On Watching Jurassic Park in 3D

Last night, Yufang and I went to see the new 3D version of Steven Spielberg’s classic Jurassic Park at the Regal Hollywood 24 in Atlanta.

When Jurassic Park was originally released in 1993, I saw it three times on the Saturday of its opening weekend. I was in high school, and I followed science and cinema with a singular devotion. The images of the dinosaurs as living creatures amazed me. The possibilities of science to make something like Jurassic Park a reality captivated my imagination as much as the reality of the computer and special effects technologies that breathed life into these lifeless images on the screen.

I do not believe that I have seen Jurassic Park since that important opening weekend back in 1993. Of course, I have thought about the images and techniques that made those images possible, but I didn’t return to Jurassic Park as a film experience until last night.

Yufang had never seen Jurassic Park in the movie theater, but she had seen the film several times on VHS or DVD. Certainly a smaller screen experience than what I had had, but nevertheless, it was a science fiction film that she enjoyed and wanted to experience again on the big screen. Thus, we decided to find out how the film had been transformed by 3D post-production.

As soon as the sounds and the opening titles began, I knew that we were in for an exceedingly fun experience. However, I quickly found the 3D effects more distracting than immersive. Perhaps my respect for and expectation of Spielberg’s framing choices and other filmmaking techniques created a gap between my expectation and the unequivocal thereness of 3D. While I thought that the 3D effects were interesting and occasionally exciting, I do not believe that they add anything of substance to an already important and engaging film like Jurassic Park.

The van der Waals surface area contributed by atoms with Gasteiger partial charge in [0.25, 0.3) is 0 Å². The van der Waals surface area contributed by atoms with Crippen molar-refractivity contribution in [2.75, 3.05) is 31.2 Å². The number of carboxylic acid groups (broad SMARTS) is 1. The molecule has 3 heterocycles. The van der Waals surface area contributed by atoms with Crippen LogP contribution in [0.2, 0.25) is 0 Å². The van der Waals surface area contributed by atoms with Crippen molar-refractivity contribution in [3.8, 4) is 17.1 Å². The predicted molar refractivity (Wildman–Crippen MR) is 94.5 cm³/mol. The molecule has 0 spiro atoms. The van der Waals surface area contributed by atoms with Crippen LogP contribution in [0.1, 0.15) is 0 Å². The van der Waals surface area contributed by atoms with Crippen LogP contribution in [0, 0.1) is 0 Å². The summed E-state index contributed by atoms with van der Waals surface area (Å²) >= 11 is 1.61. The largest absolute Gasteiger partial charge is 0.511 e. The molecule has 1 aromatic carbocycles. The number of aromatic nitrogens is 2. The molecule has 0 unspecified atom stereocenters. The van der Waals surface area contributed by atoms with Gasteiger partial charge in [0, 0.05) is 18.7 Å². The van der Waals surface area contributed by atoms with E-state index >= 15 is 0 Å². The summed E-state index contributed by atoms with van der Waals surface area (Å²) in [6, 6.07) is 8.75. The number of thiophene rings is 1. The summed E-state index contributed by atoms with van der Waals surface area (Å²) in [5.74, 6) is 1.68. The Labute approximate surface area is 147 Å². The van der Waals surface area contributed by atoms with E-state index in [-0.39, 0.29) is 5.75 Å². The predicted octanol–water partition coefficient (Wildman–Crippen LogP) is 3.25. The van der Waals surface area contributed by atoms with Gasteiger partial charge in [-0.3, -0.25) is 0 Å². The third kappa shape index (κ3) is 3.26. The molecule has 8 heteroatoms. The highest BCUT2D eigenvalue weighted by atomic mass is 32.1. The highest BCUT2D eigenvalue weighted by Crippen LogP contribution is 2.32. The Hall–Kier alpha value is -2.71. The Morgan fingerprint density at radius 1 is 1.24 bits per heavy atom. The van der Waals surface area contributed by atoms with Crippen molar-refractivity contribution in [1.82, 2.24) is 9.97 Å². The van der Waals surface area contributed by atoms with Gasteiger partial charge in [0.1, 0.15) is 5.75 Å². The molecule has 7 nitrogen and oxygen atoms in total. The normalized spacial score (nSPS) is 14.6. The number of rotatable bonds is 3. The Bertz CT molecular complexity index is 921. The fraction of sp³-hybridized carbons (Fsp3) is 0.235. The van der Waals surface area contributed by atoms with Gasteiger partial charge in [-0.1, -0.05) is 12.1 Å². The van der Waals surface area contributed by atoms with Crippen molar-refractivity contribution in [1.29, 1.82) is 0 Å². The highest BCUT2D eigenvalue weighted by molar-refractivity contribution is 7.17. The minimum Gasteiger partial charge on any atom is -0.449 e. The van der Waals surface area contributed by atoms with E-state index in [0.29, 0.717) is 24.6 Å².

Yufang and I enjoyed seeing the film together, but I was haunted by the artificiality of the 3D effects. I think that the 3D re-processing of the film created with artificial dinosaurs makes the unreality of the dinosaurs that much more present. However, I do not mean that the 3D effects make the dinosaurs seem fake. In fact, there are several scenes–particularly involving T-Rex after Dennis Nedry (Wayne Knight) shuts down the security fences–that make the dinosaurs seem more real. What I mean is that the 3D’s cardboard-cutout-ness of layered scenes (foreground, midground (action usually), and background) makes the film feel more artificial than the original 2D film. The trick that our brains play on us as we see a 2D film is far more immersive to me than most 3D films–especially the ones that have 3D added as an afterthought and money making venture. Of course, Avatar is a different story altogether that I spoke about at the 2010 Science Fiction Research Association Conference [some details available here].

Films like Jurassic Park should, I believe, remain in the precious state of 2D where our brains can give us the trick of immersion that 3D post-processing cannot provide. Nevertheless, Jurassic Park in 3D is a fun movie and I am glad for having gone on its updated tour with Yufang.

I am a professor of English at the New York City College of Technology, CUNY whose teaching includes composition and technical communication, and research focuses on 20th/21st-century American culture, science fiction, neuroscience, and digital technology.

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Posted in Movies, Science Fiction
Who is Dynamic Subspace?

Dr. Jason W. Ellis shares his interdisciplinary research and pedagogy on DynamicSubspace.net. Its focus includes the exploration of science, technology, and cultural issues through science fiction and neuroscientific approaches. It includes vintage computing, LEGO, and other wonderful things, too.

He is an Assistant Professor of English at the New York City College of Technology, CUNY (City Tech) where he teaches college writing, technical communication, and science fiction.

He holds a Ph.D. in English from Kent State University, M.A. in Science Fiction Studies from the University of Liverpool, and B.S. in Science, Technology, and Culture from Georgia Tech.

He welcomes questions, comments, and inquiries for collaboration via email at jellis at citytech dot cuny dot edu or Twitter @dynamicsubspace.

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